At the stands I enjoyed imagining their flesh bursting out of their hastily tied bodices. I also enjoyed saying, “Ein bier, mein schatze.” Wondering aloud whether, to them, beer was masculine or feminine. I met a young couple, Johan and Margaret, brewers from Bavaria, who’d emigrated from Germany because they’d been unable to convince German officials to allow them to name their first child Bierstübl or Beerhall, because it may “endanger the well-being of the child.” I was fascinated by how easily pagan imagery [goats, maypoles, reindeer, trees] had been incorporated into Christian iconography. And how this was affected by the inebriating modus of beer. As well, I was interested in how cozily religion stood in proximity to the bacchanalian excesses encouraged by beer. How one thrived on the other and vice versa. Sister Doris served us Mallersdorf in flugelhorn-shaped steins. “In Germany priests and nuns regularly sit down with you at long tables to taste the new doppelbocks,” Margaret noted. “How come breweries so often use the cross on their label?” I inquired. “This makes it your Christian duty to drink.” Johan said with some gest. “Ja, der Priest thanks unseren Gott, blesses the new batch, then leads the singing of praises to the ur-bocks,” Margaret added. “Jägermeister has that deer with antlers and a crucifix right above its head.” I wanted to come off as scholarly. The regular lifting of huge iceberg- thick one-liter steins helped Doris maintain a wonderful muscle-tone in her arms and shoulders.
“‘Danke meine grosse Gott,’ is what it is saying in the stained glass above the entranceway of the brewery native to our village.” Margaret said. “So your gods and priests ain’t worried about how close you get to divinity with the help of beer? They don’t feel threatened?” “Not at all. Gott protects our right to pleasure,” Johan corrected. “Wow! Tha’s my kinda god.”
“You see, water that is blessed is a sacrament, a sign of the spiritual effects of our Gott. You pray through them for Gott to accept the prayers of those who use these blessed things like water with reverence.” Margaret. “Water is full of mystery – that’s why people find it frightening to swim in the ocean at night.” Johan.
“Yes, it can express something spiritual, it cleanses and purifies.” Margaret. “Beer, which is of course 99% water, is doubly imbued with the mystery. A Belgian Lambic, for instance, can be traced in the etymological sense to the Middle English alambic, now alembic, meaning anything that transforms, purifies, or refines.” Johan. We have some admiration for the Belgians and their beer.”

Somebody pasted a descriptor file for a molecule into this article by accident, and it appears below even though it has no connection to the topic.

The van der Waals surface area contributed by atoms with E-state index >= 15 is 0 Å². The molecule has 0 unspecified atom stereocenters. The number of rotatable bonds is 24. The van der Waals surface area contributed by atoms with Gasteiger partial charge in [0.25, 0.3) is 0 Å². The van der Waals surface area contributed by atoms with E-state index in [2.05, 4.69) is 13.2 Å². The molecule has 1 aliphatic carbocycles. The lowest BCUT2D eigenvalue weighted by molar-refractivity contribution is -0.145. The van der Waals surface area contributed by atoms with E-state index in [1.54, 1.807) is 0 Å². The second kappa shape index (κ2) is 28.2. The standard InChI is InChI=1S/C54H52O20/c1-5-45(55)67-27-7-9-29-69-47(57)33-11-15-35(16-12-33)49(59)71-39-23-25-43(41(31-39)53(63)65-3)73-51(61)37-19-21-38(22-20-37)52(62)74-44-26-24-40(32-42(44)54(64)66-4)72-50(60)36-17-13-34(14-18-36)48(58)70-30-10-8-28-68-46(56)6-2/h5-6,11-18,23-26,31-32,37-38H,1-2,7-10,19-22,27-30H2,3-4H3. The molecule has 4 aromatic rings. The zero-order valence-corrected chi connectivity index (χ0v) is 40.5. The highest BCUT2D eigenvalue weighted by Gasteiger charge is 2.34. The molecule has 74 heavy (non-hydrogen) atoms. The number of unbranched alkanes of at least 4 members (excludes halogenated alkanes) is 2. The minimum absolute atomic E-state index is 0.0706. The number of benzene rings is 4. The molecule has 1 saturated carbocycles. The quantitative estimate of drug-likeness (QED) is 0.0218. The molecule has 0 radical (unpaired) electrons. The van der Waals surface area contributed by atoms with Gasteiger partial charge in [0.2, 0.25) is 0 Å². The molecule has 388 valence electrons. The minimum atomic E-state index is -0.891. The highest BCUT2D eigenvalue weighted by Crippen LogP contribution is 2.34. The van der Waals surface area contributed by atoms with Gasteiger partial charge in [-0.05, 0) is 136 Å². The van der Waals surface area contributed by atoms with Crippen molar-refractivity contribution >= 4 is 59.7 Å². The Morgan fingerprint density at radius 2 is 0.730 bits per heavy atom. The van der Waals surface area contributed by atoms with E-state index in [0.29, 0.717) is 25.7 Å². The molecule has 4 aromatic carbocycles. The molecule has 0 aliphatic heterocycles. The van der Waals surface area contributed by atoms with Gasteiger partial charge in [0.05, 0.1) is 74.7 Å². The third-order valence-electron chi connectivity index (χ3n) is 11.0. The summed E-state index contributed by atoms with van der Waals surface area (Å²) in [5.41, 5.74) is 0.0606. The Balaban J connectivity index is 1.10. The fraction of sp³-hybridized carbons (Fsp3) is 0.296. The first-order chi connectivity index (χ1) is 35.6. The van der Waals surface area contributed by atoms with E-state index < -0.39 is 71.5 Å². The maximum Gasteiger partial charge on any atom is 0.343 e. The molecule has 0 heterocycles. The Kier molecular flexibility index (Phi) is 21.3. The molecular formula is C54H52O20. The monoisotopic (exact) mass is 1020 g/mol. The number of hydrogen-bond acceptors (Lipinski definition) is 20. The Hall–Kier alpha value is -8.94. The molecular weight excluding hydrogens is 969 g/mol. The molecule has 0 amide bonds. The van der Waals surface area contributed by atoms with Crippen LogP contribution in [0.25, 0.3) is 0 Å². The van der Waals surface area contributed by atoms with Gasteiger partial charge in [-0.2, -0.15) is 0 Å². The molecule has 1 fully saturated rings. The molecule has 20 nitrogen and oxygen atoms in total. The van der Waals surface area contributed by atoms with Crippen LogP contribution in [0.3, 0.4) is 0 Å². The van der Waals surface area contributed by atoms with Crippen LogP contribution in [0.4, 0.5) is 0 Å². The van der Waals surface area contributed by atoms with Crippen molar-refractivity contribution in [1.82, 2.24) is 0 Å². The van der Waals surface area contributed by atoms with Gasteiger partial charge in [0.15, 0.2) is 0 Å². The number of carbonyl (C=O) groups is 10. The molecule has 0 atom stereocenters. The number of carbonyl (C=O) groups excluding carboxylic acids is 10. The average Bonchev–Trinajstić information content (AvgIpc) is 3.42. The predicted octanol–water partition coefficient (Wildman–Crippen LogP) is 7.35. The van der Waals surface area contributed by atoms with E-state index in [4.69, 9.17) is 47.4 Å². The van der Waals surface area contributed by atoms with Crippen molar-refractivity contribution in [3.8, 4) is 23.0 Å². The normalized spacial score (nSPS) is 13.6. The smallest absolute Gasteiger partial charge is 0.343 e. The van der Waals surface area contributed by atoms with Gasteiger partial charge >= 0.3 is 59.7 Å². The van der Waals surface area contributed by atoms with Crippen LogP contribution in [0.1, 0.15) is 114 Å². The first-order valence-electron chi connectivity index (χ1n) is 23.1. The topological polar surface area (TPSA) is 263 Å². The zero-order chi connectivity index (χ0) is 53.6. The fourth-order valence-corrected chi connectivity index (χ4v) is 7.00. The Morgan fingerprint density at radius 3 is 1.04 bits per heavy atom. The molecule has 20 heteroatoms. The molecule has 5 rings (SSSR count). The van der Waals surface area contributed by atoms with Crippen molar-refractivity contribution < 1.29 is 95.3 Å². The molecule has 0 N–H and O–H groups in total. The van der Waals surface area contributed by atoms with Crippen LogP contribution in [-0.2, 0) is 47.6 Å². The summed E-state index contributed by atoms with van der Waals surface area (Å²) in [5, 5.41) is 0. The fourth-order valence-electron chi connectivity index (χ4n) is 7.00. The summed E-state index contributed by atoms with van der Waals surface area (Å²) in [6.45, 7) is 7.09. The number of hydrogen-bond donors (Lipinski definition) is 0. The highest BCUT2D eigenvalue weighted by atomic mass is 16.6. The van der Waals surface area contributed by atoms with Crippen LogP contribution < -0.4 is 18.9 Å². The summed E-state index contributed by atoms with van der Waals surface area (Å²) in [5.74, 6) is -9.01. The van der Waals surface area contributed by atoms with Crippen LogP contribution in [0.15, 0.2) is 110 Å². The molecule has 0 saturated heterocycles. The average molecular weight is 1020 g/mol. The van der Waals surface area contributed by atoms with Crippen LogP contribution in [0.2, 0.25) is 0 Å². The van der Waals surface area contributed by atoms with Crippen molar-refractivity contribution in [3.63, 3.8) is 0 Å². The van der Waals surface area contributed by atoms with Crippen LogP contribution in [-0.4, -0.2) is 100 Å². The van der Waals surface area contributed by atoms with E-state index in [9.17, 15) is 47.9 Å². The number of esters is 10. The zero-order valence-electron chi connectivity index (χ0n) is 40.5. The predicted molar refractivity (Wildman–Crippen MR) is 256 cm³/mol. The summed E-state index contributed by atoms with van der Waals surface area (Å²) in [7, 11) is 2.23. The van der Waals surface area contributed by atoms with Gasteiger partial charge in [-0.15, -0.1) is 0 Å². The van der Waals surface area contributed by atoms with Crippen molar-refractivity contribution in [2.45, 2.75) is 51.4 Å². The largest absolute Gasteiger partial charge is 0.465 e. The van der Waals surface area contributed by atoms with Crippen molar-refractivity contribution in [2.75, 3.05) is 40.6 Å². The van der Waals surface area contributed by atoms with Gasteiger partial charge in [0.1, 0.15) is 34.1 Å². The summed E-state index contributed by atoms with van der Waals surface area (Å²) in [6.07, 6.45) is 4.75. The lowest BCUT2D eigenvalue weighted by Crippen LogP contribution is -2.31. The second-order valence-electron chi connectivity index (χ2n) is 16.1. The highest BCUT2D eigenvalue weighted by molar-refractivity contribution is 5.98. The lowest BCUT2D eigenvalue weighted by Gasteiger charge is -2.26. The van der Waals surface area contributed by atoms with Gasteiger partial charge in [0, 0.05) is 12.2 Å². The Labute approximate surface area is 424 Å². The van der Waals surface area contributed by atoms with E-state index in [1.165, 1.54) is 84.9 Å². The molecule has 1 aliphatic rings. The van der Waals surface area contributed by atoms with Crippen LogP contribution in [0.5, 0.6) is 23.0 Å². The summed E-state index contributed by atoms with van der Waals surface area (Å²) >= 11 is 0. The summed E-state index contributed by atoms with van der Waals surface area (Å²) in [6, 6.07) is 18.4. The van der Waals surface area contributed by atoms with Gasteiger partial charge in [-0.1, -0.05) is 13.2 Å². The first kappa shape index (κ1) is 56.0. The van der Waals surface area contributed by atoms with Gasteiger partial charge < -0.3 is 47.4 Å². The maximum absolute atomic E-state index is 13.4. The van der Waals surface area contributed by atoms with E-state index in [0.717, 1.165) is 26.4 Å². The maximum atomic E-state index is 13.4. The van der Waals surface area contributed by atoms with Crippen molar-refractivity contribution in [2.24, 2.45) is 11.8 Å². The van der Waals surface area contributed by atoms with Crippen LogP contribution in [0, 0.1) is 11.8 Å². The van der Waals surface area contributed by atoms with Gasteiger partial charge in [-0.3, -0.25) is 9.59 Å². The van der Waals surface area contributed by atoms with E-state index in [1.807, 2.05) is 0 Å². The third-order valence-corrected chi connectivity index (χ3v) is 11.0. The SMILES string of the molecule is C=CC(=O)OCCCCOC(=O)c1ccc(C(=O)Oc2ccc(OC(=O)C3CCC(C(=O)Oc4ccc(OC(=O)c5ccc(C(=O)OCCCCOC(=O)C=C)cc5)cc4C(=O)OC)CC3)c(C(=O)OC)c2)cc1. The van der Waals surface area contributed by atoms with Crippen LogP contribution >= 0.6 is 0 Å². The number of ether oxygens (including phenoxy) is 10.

“I see your point.”
“Not all yet. I have more. An alembic lamp, for instance, provides heat and also light, a special kind of light.”
“A light that purifies?”
“Ja, and more. The word alembic continues back to the Arabic for still, stillness and tranquility, or perhaps still, as in distilling device consisting of a vessel – the Greek ámbix means cup – in which a fluid is heated and vaporized and a cooling coil condenses the vapor.” Johan.
“Wasn’t alcohol the first liquid we knew that dissolved organic compounds such as fat, like something that can aid the disappearance of fat, substance, façade, or impediment to spirit?”
“Perhaps you have taken it further. But it is no accident the association between spirit as in manifestation of soul and ‘spirits’ which can mean the essence or active principle of a substance, or even besser, a highly distilled liquor.” Margaret. Their motto was obviously: TO KNOW MORE IS TO ENJOY MORE.
“Yea, you mean like spirit, the soul, like yuh know, you can almost feel soul in the cognac vapors clinging to the sides of a brandy snifter.”
“Pear-shapes, and perfect as the breast of a woman who loves you... dare I say, breathless.” Johan looked at Margaret. Margaret smirked and seemed to offer me her eyes to drink of, they seemed to say: the fewer resentments you harbor, the happier your life will be. But then her eyes were beckoned from back in the festive crowd and she curtsied and he tipped his Bavarian felt hat and they disappeared into the maelstrom of the folk dancers twirling one another until their red-beet faces blurred beyond recognition.
Beer Mystic Chapter #33 is at De Player >>
bart plantenga is also the author of Wiggling Wishbone and Spermatagonia: The Isle of Man both published by Autonomedia. His book YODEL-AY-EE- OOOO: The Secret History of Yodeling Around the World received worldwide attention. He is currently [not] working on a new novel, Paris Sex Tete, which lies around like an apathetic, half-clad, dissheveled paramour while his new book on yodeling Yodel in HiFi, will no doubt be a bread-winner of epiglottal proportions. His radio show Wreck This Mess has been on the air since 1986, first on WFMU [NY], then Radio Libertaire [Paris], and finally Radio 100 and now Radio Patapoe [Amsterdam], the world’s most untamed and oldest pirate radio station. He lives in Amsterdam.